(A) The 4-kg mass travels twice as far as the 2-kg mass before stopping. (B) The 2-kg mass travels twice as far as the 4-kg mass before stopping. (C) Both masses travel the same distance before stopping.
(D) The 2 kg mass travels greater than twice as far.
(E) None of the above
The correct answer is (B) The 2-kg mass travels twice as far as the 4 kg mass before stopping. To calculate the distance the object will slide one can use the work-energy theorem that states that the work done to a system is equal to the system's change in energy.
Here, the object starts with kinetic energy [KE = (mv^2)/2] and friction brings it to rest by doing an equivalent amount of work. Work is, in this case, the product of the force of friction and the distance the object slides while coming to rest. Therefore, the distance the object slides is directly proportional to the kinetic energy of the object, and inversely proportional to the force of friction, i.e. d = (mv^2)/(2F).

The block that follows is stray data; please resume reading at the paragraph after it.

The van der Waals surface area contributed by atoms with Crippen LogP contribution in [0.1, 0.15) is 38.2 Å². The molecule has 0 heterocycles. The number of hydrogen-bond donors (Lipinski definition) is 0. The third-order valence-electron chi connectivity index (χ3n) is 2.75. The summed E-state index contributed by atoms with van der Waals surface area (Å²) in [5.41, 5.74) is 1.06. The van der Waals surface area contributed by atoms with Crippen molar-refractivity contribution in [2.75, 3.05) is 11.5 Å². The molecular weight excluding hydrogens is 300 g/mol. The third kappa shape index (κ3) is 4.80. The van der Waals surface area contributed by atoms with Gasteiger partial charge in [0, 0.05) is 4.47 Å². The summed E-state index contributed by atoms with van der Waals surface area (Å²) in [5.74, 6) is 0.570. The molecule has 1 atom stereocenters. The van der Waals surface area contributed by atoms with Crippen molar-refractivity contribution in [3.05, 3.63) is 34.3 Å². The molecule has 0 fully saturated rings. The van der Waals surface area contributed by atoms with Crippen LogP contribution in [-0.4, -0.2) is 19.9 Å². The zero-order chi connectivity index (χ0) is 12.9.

The 2-kg mass is half the mass of the 4-kg mass, and from this alone would have half of the kinetic energy as well. However, in this case the 2-kg mass is moving twice as fast as the 4-kg mass, and because its kinetic energy is dependent on the square of the velocity it turns out that the 2-kg mass has twice the kinetic energy of the 4-kg mass and will therefore slide twice as far before stopping.
2)A bird is standing in a bird cage, which is itself resting on an electronic balance. The bird flaps its wings and starts to fly upwards while remaining in the cage. Neglecting any effects from the turbulence of the air created by the flying bird, will the mass reading of the...